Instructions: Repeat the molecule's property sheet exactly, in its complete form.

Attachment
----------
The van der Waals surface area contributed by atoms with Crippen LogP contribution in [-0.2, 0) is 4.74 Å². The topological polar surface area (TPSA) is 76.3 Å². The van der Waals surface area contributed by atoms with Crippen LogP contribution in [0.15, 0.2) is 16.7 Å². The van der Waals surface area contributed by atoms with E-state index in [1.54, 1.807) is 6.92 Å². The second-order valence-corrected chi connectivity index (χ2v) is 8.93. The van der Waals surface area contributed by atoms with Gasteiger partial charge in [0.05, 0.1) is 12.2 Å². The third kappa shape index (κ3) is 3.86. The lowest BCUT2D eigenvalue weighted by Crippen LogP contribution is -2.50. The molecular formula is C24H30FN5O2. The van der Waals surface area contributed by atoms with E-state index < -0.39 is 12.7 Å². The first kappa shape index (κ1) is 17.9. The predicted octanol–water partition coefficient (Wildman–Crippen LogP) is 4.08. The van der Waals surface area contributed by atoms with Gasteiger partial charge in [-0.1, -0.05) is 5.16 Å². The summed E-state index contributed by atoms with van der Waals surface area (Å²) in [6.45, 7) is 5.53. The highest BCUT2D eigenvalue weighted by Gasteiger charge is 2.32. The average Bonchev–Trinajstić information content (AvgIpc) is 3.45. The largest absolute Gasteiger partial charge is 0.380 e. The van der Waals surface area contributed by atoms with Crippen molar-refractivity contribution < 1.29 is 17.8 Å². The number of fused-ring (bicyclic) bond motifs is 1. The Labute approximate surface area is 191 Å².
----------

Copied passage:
The van der Waals surface area contributed by atoms with Crippen LogP contribution in [-0.2, 0) is 4.74 Å². The topological polar surface area (TPSA) is 76.3 Å². The van der Waals surface area contributed by atoms with Crippen LogP contribution in [0.15, 0.2) is 16.7 Å². The van der Waals surface area contributed by atoms with E-state index in [1.54, 1.807) is 6.92 Å². The second-order valence-corrected chi connectivity index (χ2v) is 8.93. The van der Waals surface area contributed by atoms with Gasteiger partial charge in [0.05, 0.1) is 12.2 Å². The third kappa shape index (κ3) is 3.86. The lowest BCUT2D eigenvalue weighted by Crippen LogP contribution is -2.50. The molecular formula is C24H30FN5O2. The van der Waals surface area contributed by atoms with E-state index < -0.39 is 12.7 Å². The first kappa shape index (κ1) is 17.9. The predicted octanol–water partition coefficient (Wildman–Crippen LogP) is 4.08. The van der Waals surface area contributed by atoms with Gasteiger partial charge in [-0.1, -0.05) is 5.16 Å². The summed E-state index contributed by atoms with van der Waals surface area (Å²) in [6.45, 7) is 5.53. The highest BCUT2D eigenvalue weighted by Gasteiger charge is 2.32. The average Bonchev–Trinajstić information content (AvgIpc) is 3.45. The largest absolute Gasteiger partial charge is 0.380 e. The van der Waals surface area contributed by atoms with Crippen molar-refractivity contribution < 1.29 is 17.8 Å². The number of fused-ring (bicyclic) bond motifs is 1. The Labute approximate surface area is 191 Å².